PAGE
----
“Information Travels Faster,” by Death Cab for Cutie started it. My iPod was on shuffle this morning (I was too indecisive to actually commit to listening to anything) and that was the first song that came up. Here’s the opening line:
I intentionally wrote it out to be an illegible mess.
You wanted me to write you letters, but I’d rather lose your address
and forget that we’d ever met and what did or did not occur.
“What an awful and terrible thing to say,” I thought. “Christ, I’d hate to be the girl that inspired this song.”
Which got me thinking (it’s what I do), What’s the meanest song I’ve ever heard? What song, of all songs, is the one song I’d never want to have ever inspired?
Immediately, the old Brand New tune came to mind; “Seven Times Seventy Seven” wishes a brutal death against its muse.
So is that what you call a getaway?
Tell me what you got away with
Cause I’ve seen more spine in jellyfish
I’ve seen more guts in eleven-year-old kids
Have another drink and drive yourself home
I hope there’s ice on all the roads
And you can think of me when you forget your seatbelt
and again when your head goes through the windshield
Then I started thinking about how every Minor Threat song would probably sting a little if I were the dude Mckaye were screaming at. (But I’m not because I’m straight edge—woot woot!). But with that in mind, and for the sake of paring things down, I eliminated most hardcore songs that came to mind just because almost all of those songs seem mean in one way or another when they’re really just angry and not necessarily that cruel. (I mean “Fuck you” isn’t the meanest thing to say to someone no matter how pissed you sound. Be creative with your insults, people.)
I’m also not going to count anything that could be classified as “hate” music (like Prussian Blue) because, well, that shit’s really mean and I don’t want to shine a spotlight on it if I don’t have to. (Plus, those girls is hella creepy—Children of the Corn creepy.)
I’m trying to think of mean songs by musicians or bands who don’t necessarily focus on writing mean songs all the time. I think that makes the insult that much worse. Death Cab, for example aren’t really that harsh, but even in their sparkly catalog of indie rock, Mr. Gibbard’s managed to fit in a few biting lyrics (See also “Tiny Vessels”). And bonus points if the lyrics are actually good.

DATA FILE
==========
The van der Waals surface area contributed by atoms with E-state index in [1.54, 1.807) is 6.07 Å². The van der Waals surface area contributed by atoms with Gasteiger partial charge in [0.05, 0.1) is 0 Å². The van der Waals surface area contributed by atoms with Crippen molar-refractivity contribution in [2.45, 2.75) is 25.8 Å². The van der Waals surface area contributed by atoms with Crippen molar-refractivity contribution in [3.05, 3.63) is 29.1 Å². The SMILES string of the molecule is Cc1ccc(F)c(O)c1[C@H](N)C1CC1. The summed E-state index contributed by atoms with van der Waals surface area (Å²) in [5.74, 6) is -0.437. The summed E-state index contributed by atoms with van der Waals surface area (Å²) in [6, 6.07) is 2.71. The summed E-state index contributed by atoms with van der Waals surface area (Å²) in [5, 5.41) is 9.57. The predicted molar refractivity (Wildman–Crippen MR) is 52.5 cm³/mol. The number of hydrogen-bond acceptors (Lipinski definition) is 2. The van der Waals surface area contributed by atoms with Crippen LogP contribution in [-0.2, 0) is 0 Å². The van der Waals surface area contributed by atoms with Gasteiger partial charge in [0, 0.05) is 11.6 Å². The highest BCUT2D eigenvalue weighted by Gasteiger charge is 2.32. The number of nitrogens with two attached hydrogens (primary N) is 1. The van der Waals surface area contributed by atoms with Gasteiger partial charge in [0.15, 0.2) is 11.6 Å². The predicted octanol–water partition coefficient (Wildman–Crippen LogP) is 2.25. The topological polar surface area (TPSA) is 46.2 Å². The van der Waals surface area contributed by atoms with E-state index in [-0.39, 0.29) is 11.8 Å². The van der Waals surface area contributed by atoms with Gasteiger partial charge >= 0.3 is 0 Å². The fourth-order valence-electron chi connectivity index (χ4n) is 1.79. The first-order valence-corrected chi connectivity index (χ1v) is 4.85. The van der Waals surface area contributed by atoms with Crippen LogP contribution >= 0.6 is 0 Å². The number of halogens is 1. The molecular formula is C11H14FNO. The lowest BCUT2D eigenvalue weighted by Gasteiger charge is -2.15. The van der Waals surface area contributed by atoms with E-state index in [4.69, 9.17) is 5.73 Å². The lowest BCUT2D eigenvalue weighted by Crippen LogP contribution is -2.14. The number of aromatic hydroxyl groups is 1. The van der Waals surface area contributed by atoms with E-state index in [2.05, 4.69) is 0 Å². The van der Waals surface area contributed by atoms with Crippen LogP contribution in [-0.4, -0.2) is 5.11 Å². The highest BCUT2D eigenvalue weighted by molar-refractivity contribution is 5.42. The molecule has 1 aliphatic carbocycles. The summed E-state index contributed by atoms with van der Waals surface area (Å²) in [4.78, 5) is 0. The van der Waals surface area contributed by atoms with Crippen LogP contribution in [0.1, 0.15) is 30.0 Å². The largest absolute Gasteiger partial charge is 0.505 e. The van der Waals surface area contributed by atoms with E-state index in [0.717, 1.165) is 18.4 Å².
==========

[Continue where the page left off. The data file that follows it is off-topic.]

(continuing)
posted by June 12 at 11:46 AMon
If you could travel back in time, what band or concert would you see?
Tom Paulson has a story in the P-I today on a UW scientist, who just might make that possible.
John Cramer, a University of Washington physicist, is doing research on time travel. He wants to get back, to where he once belonged.
He wants to figure out quantum retrocausality.
Cramer’s research involves the Einstein-Podolsky-Rosen paradox, which deals with particles moving and interacting faster than the speed of light.
High energy photons are split by prisms, and their particles can somehow instantaneously communicate over a distance of light years. Cramer wants to reverse this communication.
He has raised $35,000 so far for research. Denny Gmur, a scientist who works for a biotechnology firm in Bothell, had $2,000 set aside for a new guitar, but donated it to Cramer instead. No Noise for the Needy there.
If I was to venture back in time, it would have to be Zeppelin in 1975 at the LA Forum. Bonham in his prime, doing some time traveling of his own.
posted by June 12 at 11:15 AMon
French electro man-machines Daft Punk are preparing to release their first feature film, Electroma this Fall on Vice Records.
Daft Punk’s Electroma is an odyssey of two robots (played by Peter Hurteau and Michael Reich) who journey across a mythic American landscape of haunting, surreal beauty on a quest to become human. Their symbolic quest, which takes them from endless two lane highways to small idyllic towns to the arid desert, finds Daft Punk once again resisting conformity and developing new ways to highlight their inventive vision. A silent feature-length film that made its international debut at the 2006 Cannes Film Festival, Electroma will interest Daft Punk fans and film enthusiasts alike.